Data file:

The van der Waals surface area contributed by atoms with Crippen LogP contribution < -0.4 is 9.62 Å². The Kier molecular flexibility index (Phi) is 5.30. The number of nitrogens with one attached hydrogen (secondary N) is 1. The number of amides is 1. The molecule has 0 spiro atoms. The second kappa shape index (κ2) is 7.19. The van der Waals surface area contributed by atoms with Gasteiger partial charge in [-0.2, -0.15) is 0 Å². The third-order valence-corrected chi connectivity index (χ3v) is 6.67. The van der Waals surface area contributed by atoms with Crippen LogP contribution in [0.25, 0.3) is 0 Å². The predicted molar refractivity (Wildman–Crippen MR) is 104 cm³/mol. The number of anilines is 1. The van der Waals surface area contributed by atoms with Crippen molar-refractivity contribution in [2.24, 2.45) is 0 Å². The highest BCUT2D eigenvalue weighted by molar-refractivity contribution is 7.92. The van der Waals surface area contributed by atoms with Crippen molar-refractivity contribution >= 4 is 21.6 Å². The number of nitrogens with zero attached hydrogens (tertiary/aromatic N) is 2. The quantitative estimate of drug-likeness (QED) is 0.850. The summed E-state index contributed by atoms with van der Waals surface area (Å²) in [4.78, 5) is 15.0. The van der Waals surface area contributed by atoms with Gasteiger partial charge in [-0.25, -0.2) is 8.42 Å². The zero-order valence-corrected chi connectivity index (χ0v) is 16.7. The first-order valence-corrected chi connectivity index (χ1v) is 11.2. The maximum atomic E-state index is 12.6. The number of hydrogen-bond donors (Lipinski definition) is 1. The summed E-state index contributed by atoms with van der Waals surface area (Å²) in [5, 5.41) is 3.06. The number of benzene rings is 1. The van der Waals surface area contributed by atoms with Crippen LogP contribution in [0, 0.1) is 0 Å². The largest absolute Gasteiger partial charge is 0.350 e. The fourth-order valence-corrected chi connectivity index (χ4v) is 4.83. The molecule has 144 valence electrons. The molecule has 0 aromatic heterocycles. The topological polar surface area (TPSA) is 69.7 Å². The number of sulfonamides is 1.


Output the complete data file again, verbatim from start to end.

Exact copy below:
The van der Waals surface area contributed by atoms with Crippen LogP contribution < -0.4 is 9.62 Å². The Kier molecular flexibility index (Phi) is 5.30. The number of nitrogens with one attached hydrogen (secondary N) is 1. The number of amides is 1. The molecule has 0 spiro atoms. The second kappa shape index (κ2) is 7.19. The van der Waals surface area contributed by atoms with Gasteiger partial charge in [-0.2, -0.15) is 0 Å². The third-order valence-corrected chi connectivity index (χ3v) is 6.67. The van der Waals surface area contributed by atoms with Crippen LogP contribution in [0.25, 0.3) is 0 Å². The predicted molar refractivity (Wildman–Crippen MR) is 104 cm³/mol. The number of anilines is 1. The van der Waals surface area contributed by atoms with Crippen molar-refractivity contribution in [2.24, 2.45) is 0 Å². The highest BCUT2D eigenvalue weighted by molar-refractivity contribution is 7.92. The van der Waals surface area contributed by atoms with Crippen molar-refractivity contribution >= 4 is 21.6 Å². The number of nitrogens with zero attached hydrogens (tertiary/aromatic N) is 2. The quantitative estimate of drug-likeness (QED) is 0.850. The summed E-state index contributed by atoms with van der Waals surface area (Å²) in [4.78, 5) is 15.0. The van der Waals surface area contributed by atoms with Gasteiger partial charge in [-0.25, -0.2) is 8.42 Å². The zero-order valence-corrected chi connectivity index (χ0v) is 16.7. The first-order valence-corrected chi connectivity index (χ1v) is 11.2. The maximum atomic E-state index is 12.6. The number of hydrogen-bond donors (Lipinski definition) is 1. The summed E-state index contributed by atoms with van der Waals surface area (Å²) in [5, 5.41) is 3.06. The number of benzene rings is 1. The van der Waals surface area contributed by atoms with Crippen LogP contribution in [0, 0.1) is 0 Å². The largest absolute Gasteiger partial charge is 0.350 e. The fourth-order valence-corrected chi connectivity index (χ4v) is 4.83. The molecule has 144 valence electrons. The molecule has 0 aromatic heterocycles. The topological polar surface area (TPSA) is 69.7 Å². The number of sulfonamides is 1.